Donor Electrocardiogram Associations With Cardiac Dysfunction, Heart Transplant Use, and Survival: The Donor Heart Study. JACC. Heart failure Tapaskar, N., Wayda, B., Malinoski, D., Luikart, H., Groat, T., Nguyen, J., Belcher, J., Nieto, J., Neidlinger, N., Salehi, A., Geraghty, P. J., Nicely, B., Jendrisak, M., Pearson, T., Wood, R. P., Zhang, S., Weng, Y., Zaroff, J., Khush, K. K. 2024


Potential organ donors often exhibit abnormalities on electrocardiograms (ECGs) after brain death, but the physiological and prognostic significance of such abnormalities is unknown.This study sought to characterize the prevalence of ECG abnormalities in a nationwide cohort of potential cardiac donors and their associations with cardiac dysfunction, use for heart transplantation (HT), and recipient outcomes.The Donor Heart Study enrolled 4,333 potential cardiac organ donors at 8 organ procurement organizations across the United States from 2015 to 2020. A blinded expert reviewer interpreted all ECGs, which were obtained once hemodynamic stability was achieved after brain death and were repeated 24 ± 6 hours later. ECG findings were summarized, and their associations with other cardiac diagnostic findings, use for HT, and graft survival were assessed using univariable and multivariable regression.Initial ECGs were interpretable for 4,136 potential donors. Overall, 64% of ECGs were deemed clinically abnormal, most commonly as a result of a nonspecific St-T-wave abnormality (39%), T-wave inversion (19%), and/or QTc interval >500 ms (17%). Conduction abnormalities, ectopy, pathologic Q waves, and ST-segment elevations were less common (each present in =5% of donors) and resolved on repeat ECGs in most cases. Only pathological Q waves were significant predictors of donor heart nonuse (adjusted OR: 0.39; 95% CI: 0.29-0.53), and none were associated with graft survival at 1 year post-HT.ECG abnormalities are common in potential heart donors but often resolve on serial testing. Pathologic Q waves are associated with a lower likelihood of use for HT, but they do not portend worse graft survival.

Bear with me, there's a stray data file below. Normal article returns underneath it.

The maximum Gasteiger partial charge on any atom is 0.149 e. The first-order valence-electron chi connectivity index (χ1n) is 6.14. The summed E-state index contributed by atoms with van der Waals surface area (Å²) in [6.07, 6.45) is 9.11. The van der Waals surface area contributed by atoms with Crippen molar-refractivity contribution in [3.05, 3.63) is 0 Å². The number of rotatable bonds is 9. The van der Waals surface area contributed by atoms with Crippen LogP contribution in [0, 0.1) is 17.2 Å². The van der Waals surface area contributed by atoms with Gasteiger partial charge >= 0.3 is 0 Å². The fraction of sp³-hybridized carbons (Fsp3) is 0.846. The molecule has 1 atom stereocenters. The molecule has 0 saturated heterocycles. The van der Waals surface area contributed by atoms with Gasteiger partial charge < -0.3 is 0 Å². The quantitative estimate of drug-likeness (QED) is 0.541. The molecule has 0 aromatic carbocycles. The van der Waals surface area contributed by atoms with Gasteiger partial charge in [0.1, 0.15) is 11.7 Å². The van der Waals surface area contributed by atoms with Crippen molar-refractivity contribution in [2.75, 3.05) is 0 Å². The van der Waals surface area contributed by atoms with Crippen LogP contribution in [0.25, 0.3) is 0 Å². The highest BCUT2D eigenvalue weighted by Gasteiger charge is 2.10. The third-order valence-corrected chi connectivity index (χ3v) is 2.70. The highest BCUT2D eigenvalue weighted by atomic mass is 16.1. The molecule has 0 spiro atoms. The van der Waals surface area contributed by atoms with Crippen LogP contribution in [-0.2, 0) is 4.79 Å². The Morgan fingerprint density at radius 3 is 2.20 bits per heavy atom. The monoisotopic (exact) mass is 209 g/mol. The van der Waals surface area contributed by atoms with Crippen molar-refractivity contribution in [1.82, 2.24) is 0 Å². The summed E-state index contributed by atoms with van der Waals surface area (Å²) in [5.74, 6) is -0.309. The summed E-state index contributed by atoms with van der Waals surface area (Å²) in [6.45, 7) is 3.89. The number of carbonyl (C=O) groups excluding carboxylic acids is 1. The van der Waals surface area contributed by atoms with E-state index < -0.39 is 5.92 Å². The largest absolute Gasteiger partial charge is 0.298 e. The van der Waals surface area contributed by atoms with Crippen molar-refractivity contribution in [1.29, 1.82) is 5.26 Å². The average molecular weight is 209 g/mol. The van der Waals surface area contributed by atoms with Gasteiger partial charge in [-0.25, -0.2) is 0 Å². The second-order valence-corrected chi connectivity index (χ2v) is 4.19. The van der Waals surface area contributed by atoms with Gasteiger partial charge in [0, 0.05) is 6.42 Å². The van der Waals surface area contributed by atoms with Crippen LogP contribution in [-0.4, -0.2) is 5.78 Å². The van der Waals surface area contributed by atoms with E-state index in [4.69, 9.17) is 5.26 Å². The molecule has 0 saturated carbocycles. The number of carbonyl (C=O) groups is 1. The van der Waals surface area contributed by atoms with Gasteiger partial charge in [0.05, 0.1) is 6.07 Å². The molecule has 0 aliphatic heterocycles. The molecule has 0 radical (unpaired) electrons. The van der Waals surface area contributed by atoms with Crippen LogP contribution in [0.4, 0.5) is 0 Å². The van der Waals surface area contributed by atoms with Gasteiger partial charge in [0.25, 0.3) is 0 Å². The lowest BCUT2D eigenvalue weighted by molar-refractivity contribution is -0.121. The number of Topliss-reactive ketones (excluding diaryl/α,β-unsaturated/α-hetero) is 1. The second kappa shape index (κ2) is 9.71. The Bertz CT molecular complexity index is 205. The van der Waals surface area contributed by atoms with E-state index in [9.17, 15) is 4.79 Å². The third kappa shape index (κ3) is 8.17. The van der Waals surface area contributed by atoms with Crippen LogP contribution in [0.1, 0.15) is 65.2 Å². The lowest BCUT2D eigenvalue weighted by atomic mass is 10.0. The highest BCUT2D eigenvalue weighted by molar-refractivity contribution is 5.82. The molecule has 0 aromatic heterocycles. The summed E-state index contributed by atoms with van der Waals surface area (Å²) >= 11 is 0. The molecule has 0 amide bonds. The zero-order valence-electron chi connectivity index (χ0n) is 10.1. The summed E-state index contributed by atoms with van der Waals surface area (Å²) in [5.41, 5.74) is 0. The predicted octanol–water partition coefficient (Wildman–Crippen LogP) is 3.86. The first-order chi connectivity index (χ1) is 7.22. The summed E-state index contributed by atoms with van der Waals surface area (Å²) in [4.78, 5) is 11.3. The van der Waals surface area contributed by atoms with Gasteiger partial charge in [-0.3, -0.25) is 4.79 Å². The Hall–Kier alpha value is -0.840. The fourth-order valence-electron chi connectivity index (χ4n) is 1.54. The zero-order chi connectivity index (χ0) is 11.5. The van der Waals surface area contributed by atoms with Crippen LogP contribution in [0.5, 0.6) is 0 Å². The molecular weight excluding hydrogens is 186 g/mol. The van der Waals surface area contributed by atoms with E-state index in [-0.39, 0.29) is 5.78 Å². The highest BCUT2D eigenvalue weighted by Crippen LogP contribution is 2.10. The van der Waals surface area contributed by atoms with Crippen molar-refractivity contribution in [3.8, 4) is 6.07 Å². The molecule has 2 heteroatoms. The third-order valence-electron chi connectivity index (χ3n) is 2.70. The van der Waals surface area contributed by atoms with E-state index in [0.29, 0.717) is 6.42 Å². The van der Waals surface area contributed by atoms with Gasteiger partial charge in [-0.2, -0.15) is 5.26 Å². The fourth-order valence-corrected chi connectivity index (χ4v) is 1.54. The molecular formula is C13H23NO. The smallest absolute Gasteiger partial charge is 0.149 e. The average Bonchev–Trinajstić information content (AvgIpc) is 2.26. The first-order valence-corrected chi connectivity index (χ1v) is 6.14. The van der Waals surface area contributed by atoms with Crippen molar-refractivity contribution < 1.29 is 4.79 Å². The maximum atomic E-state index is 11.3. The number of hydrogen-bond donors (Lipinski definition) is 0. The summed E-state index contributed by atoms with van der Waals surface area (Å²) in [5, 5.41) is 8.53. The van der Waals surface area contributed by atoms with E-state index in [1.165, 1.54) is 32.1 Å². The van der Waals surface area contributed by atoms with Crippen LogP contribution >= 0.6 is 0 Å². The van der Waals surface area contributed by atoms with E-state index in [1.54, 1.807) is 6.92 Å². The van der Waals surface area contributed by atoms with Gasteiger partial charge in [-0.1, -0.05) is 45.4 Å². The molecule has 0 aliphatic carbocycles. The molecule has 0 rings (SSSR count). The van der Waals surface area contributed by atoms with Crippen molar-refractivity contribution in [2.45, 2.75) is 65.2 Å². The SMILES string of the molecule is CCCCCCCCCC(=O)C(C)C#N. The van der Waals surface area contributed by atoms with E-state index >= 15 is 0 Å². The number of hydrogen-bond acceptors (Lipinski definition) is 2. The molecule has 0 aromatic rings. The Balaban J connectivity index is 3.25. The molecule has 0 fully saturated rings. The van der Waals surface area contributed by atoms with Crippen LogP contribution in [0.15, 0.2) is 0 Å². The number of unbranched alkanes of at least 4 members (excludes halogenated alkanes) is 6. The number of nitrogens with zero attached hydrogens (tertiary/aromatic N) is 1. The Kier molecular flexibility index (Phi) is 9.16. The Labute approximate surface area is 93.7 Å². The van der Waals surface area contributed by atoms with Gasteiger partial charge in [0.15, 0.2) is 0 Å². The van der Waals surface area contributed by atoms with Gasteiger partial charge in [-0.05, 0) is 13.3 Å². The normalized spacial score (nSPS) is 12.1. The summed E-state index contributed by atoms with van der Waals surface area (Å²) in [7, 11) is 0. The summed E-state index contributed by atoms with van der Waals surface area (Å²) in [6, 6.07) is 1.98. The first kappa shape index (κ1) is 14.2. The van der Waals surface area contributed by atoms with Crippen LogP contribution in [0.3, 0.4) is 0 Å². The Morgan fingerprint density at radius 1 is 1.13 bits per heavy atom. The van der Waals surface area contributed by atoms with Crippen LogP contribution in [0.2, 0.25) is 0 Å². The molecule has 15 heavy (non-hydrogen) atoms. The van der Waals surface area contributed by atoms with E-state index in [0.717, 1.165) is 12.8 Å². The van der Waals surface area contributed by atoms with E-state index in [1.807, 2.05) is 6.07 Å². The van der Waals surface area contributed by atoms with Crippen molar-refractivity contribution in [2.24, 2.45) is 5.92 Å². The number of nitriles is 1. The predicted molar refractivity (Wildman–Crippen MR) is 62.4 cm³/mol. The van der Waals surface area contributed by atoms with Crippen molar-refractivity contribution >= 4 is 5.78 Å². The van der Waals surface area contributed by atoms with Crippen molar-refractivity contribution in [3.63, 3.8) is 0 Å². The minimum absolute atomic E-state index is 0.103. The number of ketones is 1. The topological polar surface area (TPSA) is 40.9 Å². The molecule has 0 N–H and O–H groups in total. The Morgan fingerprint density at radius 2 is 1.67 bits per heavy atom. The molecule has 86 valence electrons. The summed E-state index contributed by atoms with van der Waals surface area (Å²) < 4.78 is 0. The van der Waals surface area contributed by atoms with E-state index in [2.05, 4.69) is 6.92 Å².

View details for DOI 10.1016/j.jchf.2023.12.007

View details for PubMedID 38244008